This morning it dawned on me that in addition to all the silverware in my kitchen drawer, I had two additional full sets in the house. My mother’s fine silver, and a second set of silver that’s of a lesser quality. This is just one example of the out-of-control materialism that’s striking me dumb right now. Three sets of silverware?  Three???  I live alone for Pete’s sake! And don’t do enough entertaining to justify three full sets of silverware! So I got rid of all the silverware in my kitchen drawer (I’m donating it to my office since we never seem to have silverware come lunchtime), pulled out the lesser set from the china cabinet and will be using that for my every day flatware. I’ve kept the good silver for special occasions – whatever those might be.

So onward I go, continuing to purge possessions at every turn. We’ll see where this gets me come the end of the year when I have to think about loading all this stuff into a truck. Perhaps I should take my own picture, inspired by the book, to see where I fit in with the world’s materialism.

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Making money from my junk…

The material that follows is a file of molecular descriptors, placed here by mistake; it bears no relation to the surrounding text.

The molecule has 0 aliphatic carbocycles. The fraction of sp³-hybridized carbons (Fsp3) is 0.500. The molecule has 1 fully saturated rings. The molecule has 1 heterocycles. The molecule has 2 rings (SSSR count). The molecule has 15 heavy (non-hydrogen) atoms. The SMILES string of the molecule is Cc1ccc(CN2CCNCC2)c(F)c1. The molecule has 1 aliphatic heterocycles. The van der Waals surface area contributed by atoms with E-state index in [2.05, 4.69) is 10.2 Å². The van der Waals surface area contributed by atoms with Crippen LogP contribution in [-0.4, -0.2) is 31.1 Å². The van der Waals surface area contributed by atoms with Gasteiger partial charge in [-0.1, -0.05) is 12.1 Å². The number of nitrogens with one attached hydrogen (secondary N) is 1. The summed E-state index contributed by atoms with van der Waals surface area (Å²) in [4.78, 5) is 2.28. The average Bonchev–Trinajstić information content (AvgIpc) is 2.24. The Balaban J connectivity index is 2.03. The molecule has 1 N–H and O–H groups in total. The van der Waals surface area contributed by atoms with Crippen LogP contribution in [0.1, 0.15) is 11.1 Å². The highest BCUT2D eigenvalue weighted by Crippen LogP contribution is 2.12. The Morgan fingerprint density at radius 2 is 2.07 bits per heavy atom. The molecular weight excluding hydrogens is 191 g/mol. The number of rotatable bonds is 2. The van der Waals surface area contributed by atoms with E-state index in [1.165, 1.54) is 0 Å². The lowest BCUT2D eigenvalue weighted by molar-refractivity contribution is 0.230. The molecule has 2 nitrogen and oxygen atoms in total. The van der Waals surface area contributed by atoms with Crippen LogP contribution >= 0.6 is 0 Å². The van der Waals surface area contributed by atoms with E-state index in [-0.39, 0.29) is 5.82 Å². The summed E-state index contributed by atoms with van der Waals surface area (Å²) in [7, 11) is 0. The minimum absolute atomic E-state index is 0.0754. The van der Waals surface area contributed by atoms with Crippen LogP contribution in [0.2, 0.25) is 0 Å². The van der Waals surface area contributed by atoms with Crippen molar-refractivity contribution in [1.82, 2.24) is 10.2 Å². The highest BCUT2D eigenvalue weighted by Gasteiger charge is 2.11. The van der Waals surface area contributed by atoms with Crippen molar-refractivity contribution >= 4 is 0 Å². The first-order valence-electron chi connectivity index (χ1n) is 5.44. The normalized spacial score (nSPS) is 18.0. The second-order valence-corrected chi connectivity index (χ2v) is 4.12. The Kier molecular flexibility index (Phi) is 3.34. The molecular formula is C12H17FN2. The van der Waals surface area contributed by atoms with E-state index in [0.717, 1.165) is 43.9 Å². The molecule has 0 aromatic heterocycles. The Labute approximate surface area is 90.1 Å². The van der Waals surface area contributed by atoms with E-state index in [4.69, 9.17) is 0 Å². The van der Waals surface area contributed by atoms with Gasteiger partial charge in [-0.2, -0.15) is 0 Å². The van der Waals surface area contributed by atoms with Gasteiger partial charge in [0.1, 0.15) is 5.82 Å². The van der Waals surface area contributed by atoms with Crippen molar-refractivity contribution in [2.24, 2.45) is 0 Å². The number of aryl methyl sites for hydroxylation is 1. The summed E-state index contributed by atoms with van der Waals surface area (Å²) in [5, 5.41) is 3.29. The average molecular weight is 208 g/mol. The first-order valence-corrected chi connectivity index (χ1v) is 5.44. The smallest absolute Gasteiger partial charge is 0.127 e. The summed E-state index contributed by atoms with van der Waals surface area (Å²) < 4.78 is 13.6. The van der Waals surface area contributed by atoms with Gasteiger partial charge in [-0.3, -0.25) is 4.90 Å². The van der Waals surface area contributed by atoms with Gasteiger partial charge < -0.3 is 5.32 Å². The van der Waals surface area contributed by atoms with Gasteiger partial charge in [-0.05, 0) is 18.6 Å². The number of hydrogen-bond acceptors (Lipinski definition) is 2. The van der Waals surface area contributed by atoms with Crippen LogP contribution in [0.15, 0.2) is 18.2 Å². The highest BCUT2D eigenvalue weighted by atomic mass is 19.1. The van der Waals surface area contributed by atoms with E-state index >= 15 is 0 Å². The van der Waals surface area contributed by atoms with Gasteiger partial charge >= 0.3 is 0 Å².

I don’t have time to hold a garage sale. And honestly, I’d rather bring stuff to my sister’s house when she has one and let her deal with it… (sorry sis!). Basically, what it comes down to is that I just don’t have the patience to deal with hosting a garage sale for myself. So I end up donating a lot of stuff when I get the wild hair to dump possessions.

As I mentioned in my last post, I’ve been making some regular visits to Goodwill to get rid of items I no longer use or want. But there are some things that are just too good – or inappropriate – to donate. Telemark skis and boots will almost always bring a good price, as will other high end gear. Play It Again Sports is one company that buys good used sports equipment. I have some items that I don’t use anymore and will be hauling down to my PIAS when I make the trek into town. One pair of tele skis and boots will go (I’m keeping my good pair of K2s and Scarpas), a mag trainer for a bike and some climbing shoes that I haven’t used in years. Instead of Freecycling the equipment away, I figure I might as well get a few bucks for it and toss it in the savings for the future.

A couple years ago I realized that I could sell books on Amazon and recoup a little bit of my money. I have a book problem – like 12-step worthy. But I try to keep a reign on it by listing books for sale on Amazon when I bring more in the house. One in, one out. However, there are some that just aren’t worth listing for sale. I’ll admit I’m guilty of buying the used books that are priced at $.01 – but I just don’t think it’s worth it for me to sell mine at that price. My time is worth more than a penny. So when I get online and see that a book I want to list is only bringing a few cents, then it ends up in a paper bag to go to the library. But if I can get a few bucks or more for it, then I’m all over it like a bad suit. I pulled out a large stack of books from the bookcase and will be checking prices online – listing those that will sell quickly, and hauling the rest to the library.